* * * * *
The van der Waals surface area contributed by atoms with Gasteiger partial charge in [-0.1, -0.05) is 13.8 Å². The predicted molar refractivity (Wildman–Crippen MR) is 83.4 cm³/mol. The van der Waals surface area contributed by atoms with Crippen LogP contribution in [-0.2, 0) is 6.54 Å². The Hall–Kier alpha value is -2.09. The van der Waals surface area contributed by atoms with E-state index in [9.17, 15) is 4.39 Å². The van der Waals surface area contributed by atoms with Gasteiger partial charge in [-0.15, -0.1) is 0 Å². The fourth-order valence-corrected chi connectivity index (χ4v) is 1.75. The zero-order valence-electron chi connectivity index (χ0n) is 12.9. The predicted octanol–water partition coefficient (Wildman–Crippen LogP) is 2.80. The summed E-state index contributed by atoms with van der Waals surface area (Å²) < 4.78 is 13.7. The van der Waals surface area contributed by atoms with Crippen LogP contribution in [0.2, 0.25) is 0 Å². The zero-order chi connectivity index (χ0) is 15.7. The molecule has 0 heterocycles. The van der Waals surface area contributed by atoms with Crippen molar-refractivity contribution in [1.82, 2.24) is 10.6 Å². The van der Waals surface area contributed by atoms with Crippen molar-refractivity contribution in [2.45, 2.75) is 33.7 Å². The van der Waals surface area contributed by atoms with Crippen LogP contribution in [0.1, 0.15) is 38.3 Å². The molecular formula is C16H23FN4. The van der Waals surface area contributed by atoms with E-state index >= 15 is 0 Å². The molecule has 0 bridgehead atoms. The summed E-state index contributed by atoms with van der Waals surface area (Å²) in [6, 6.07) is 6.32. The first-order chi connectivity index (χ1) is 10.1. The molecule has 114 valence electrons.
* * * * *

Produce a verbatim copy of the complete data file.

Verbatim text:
The van der Waals surface area contributed by atoms with Gasteiger partial charge in [-0.1, -0.05) is 13.8 Å². The predicted molar refractivity (Wildman–Crippen MR) is 83.4 cm³/mol. The van der Waals surface area contributed by atoms with Crippen LogP contribution in [-0.2, 0) is 6.54 Å². The Hall–Kier alpha value is -2.09. The van der Waals surface area contributed by atoms with E-state index in [9.17, 15) is 4.39 Å². The van der Waals surface area contributed by atoms with Gasteiger partial charge in [-0.15, -0.1) is 0 Å². The fourth-order valence-corrected chi connectivity index (χ4v) is 1.75. The zero-order valence-electron chi connectivity index (χ0n) is 12.9. The predicted octanol–water partition coefficient (Wildman–Crippen LogP) is 2.80. The summed E-state index contributed by atoms with van der Waals surface area (Å²) < 4.78 is 13.7. The van der Waals surface area contributed by atoms with Crippen LogP contribution in [0.2, 0.25) is 0 Å². The zero-order chi connectivity index (χ0) is 15.7. The molecule has 0 heterocycles. The van der Waals surface area contributed by atoms with Crippen molar-refractivity contribution in [1.82, 2.24) is 10.6 Å². The van der Waals surface area contributed by atoms with Crippen molar-refractivity contribution in [2.45, 2.75) is 33.7 Å². The van der Waals surface area contributed by atoms with Crippen LogP contribution in [0.1, 0.15) is 38.3 Å². The molecular formula is C16H23FN4. The van der Waals surface area contributed by atoms with E-state index >= 15 is 0 Å². The molecule has 0 bridgehead atoms. The summed E-state index contributed by atoms with van der Waals surface area (Å²) in [6, 6.07) is 6.32. The first-order chi connectivity index (χ1) is 10.1. The molecule has 114 valence electrons.